Understanding Mexican Spirits – the Difference Between Tequila and Mezcal

Do you enjoy sipping on a Tequila? Perhaps you have recently branched out and tried a Mezcal? Both are delicious and both come wrapped in their own history, story and tradition.

These two iconic beverages tell a story of culture, craftsmanship, and the diverse terroir of Mexico. 

But what is the difference between Mezcal and Tequila? Is it in their geographical designation, agave varieties, production process, or flavour profiles?

Let’s take a closer look at these iconic Mexican spirits.

Origins and Geographical Identity

Mezcal and Tequila both originate from Mexico. Tequila’s roots are deeply entrenched in the region of Jalisco, alongside parts of Guanajuato, Michoacán, Nayarit, and Tamaulipas. In contrast, Mezcal’s identity is more diverse, with production spanning across various states, including Oaxaca, Guerrero, and Durango. 

This geographical distinction not only marks their territorial uniqueness but also influences the nuances in taste and texture that these spirits offer.

In terms of geographical designation, Tequila is produced in specific regions of Mexico, primarily in the state of Jalisco and certain parts of a few neighbouring states. Whereas Mezcal can be produced in several states across Mexico, including Oaxaca, Guerrero, and Durango.

The Essence of Agave

At the heart of both Mezcal and Tequila lies the Agave plant, a symbol of Mexican heritage

Tequila is exclusively made from the Blue Agave (Agave tequilana), while Mezcal enjoys the freedom of variety, with over 30 types of Agave, including the popular Espadín, used in its production. 

Production Process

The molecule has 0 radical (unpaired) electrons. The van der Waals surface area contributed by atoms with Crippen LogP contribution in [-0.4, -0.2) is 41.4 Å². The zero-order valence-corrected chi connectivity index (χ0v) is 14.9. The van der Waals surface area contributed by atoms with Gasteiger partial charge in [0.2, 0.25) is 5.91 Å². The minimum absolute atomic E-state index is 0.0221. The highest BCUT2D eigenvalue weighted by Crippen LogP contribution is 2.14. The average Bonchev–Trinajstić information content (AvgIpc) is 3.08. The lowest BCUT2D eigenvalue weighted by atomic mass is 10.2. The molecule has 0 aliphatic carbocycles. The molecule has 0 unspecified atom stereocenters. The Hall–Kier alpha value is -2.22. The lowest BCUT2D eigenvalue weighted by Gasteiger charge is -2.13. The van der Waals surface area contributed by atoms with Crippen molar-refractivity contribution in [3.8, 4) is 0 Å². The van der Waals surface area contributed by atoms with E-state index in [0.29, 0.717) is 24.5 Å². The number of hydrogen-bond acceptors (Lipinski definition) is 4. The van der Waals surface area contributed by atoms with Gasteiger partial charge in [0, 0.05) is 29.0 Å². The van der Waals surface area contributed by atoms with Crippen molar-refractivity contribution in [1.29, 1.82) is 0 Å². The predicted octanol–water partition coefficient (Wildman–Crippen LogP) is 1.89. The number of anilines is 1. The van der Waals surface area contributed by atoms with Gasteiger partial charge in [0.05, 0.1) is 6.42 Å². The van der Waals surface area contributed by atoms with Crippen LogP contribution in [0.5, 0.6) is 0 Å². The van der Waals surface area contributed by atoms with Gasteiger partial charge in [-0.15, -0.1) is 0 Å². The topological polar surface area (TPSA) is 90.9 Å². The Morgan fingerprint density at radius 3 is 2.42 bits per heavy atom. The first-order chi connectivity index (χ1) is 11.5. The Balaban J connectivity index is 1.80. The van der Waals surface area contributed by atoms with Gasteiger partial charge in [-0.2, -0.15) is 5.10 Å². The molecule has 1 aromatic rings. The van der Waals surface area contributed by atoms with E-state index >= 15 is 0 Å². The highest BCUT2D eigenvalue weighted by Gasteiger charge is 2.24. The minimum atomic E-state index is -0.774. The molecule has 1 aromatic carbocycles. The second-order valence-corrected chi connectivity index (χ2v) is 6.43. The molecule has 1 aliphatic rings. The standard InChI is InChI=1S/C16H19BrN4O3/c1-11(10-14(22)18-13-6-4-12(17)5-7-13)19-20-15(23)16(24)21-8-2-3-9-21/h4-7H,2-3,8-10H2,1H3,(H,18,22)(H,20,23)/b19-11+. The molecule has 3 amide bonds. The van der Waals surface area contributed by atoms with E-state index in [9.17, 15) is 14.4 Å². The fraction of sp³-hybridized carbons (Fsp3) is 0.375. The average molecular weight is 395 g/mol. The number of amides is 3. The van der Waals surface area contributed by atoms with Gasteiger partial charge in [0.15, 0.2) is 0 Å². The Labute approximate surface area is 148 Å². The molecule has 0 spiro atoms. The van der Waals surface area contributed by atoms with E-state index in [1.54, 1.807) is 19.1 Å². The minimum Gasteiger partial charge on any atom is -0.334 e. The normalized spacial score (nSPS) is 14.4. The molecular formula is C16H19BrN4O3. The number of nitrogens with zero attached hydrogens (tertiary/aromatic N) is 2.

Tequila production has evolved to incorporate more industrial methods, steaming the Agave hearts in above-ground ovens, and employing mechanical milling for juice extraction. 

Mezcal makers, however, are custodians of an ancestral craft, often roasting the Agave in earthen pits lined with volcanic rocks. This traditional approach infuses Mezcal with its characteristic smoky flavour, a stark contrast to the smoother, more citrusy notes of Tequila.

Here are the key points:

  • Tequila production typically involves baking or steaming the agave hearts in above-ground ovens, followed by mechanical extraction of the juice and fermentation in large vats.
  • Mezcal production traditionally involves roasting the agave hearts in underground pits lined with hot rocks, which imparts a distinct smoky flavour. The roasted agave is then crushed, fermented with natural yeasts, and distilled in clay or copper pots.

Flavour Profiles

Mezcal’s flavour is as bold and varied as its production process. It is renowned for its robust, smoky taste, often intermingled with earthy and fruity undertones. Each sip of Mezcal is a testament to the Agave variety and the unique terroir of its origin. 

Tequila, on the other hand, boasts a smoother profile, predominantly citrusy with a sweetness that is unmistakably derived from the Blue Agave.

Here is a quick overview of the key flavour characteristics of these two spirits:

  • Tequila tends to have a smoother, more citrusy taste.
  • Mezcal is known for a smokier and more robust flavour, with earthy and sometimes fruity notes.

Check out this curated range of premium Tequilas from Mexico here.

Global Enjoyment

Both Mezcal and Tequila are more than spirits. They also serve as cultural ambassadors of Mexico. Tequila, with its global popularity, has become synonymous with Mexican identity in the world of spirits. Mezcal, though lesser-known globally, is gaining recognition for its artisanal nature and the depth of its flavour palette.

In terms of the global market for Tequila, it has been showing a promising growth trajectory. 

Fortune Business Insights reports that in 2021, the market was valued at USD 9.89 billion and is projected to grow to USD 15.57 billion by 2029. This growth is expected at a Compound Annual Growth Rate (CAGR) of 5.89% during the forecast period from 2022 to 2029. 

This significant growth in the Tequila market reflects the increasing global appreciation for this distinct Mexican spirit​​.

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